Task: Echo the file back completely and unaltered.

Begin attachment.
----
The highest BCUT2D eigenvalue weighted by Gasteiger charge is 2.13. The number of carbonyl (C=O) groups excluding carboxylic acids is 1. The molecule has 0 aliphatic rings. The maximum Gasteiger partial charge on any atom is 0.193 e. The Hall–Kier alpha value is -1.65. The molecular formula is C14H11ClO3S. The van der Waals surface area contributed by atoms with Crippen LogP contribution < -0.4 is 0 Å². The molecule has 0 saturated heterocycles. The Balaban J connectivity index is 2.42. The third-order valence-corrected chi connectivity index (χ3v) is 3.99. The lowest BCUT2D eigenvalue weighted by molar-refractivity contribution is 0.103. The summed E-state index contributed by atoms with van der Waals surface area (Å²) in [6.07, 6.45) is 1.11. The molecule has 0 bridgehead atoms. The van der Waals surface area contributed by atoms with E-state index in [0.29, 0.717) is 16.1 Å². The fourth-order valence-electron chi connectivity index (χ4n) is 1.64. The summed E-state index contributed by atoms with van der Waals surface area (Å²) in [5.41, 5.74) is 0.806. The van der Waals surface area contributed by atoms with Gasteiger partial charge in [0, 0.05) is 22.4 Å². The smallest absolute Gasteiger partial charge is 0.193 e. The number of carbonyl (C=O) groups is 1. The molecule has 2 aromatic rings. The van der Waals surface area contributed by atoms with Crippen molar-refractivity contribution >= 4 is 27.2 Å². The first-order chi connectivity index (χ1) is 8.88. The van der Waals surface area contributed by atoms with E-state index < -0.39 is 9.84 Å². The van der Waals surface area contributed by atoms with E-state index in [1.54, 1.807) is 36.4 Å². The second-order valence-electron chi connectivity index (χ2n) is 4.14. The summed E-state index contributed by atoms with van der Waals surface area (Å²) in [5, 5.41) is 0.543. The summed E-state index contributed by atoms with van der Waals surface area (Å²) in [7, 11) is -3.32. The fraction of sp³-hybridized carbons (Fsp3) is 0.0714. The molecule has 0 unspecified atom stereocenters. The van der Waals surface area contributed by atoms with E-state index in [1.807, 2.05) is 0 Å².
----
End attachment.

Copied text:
The highest BCUT2D eigenvalue weighted by Gasteiger charge is 2.13. The number of carbonyl (C=O) groups excluding carboxylic acids is 1. The molecule has 0 aliphatic rings. The maximum Gasteiger partial charge on any atom is 0.193 e. The Hall–Kier alpha value is -1.65. The molecular formula is C14H11ClO3S. The van der Waals surface area contributed by atoms with Crippen LogP contribution < -0.4 is 0 Å². The molecule has 0 saturated heterocycles. The Balaban J connectivity index is 2.42. The third-order valence-corrected chi connectivity index (χ3v) is 3.99. The lowest BCUT2D eigenvalue weighted by molar-refractivity contribution is 0.103. The summed E-state index contributed by atoms with van der Waals surface area (Å²) in [6.07, 6.45) is 1.11. The molecule has 0 bridgehead atoms. The van der Waals surface area contributed by atoms with E-state index in [0.29, 0.717) is 16.1 Å². The fourth-order valence-electron chi connectivity index (χ4n) is 1.64. The summed E-state index contributed by atoms with van der Waals surface area (Å²) in [5.41, 5.74) is 0.806. The van der Waals surface area contributed by atoms with Gasteiger partial charge in [0, 0.05) is 22.4 Å². The smallest absolute Gasteiger partial charge is 0.193 e. The number of carbonyl (C=O) groups is 1. The molecule has 2 aromatic rings. The van der Waals surface area contributed by atoms with Crippen molar-refractivity contribution >= 4 is 27.2 Å². The first-order chi connectivity index (χ1) is 8.88. The van der Waals surface area contributed by atoms with E-state index < -0.39 is 9.84 Å². The van der Waals surface area contributed by atoms with E-state index in [1.54, 1.807) is 36.4 Å². The second-order valence-electron chi connectivity index (χ2n) is 4.14. The summed E-state index contributed by atoms with van der Waals surface area (Å²) in [5, 5.41) is 0.543. The summed E-state index contributed by atoms with van der Waals surface area (Å²) in [7, 11) is -3.32. The fraction of sp³-hybridized carbons (Fsp3) is 0.0714. The molecule has 0 unspecified atom stereocenters. The van der Waals surface area contributed by atoms with E-state index in [1.807, 2.05) is 0 Å².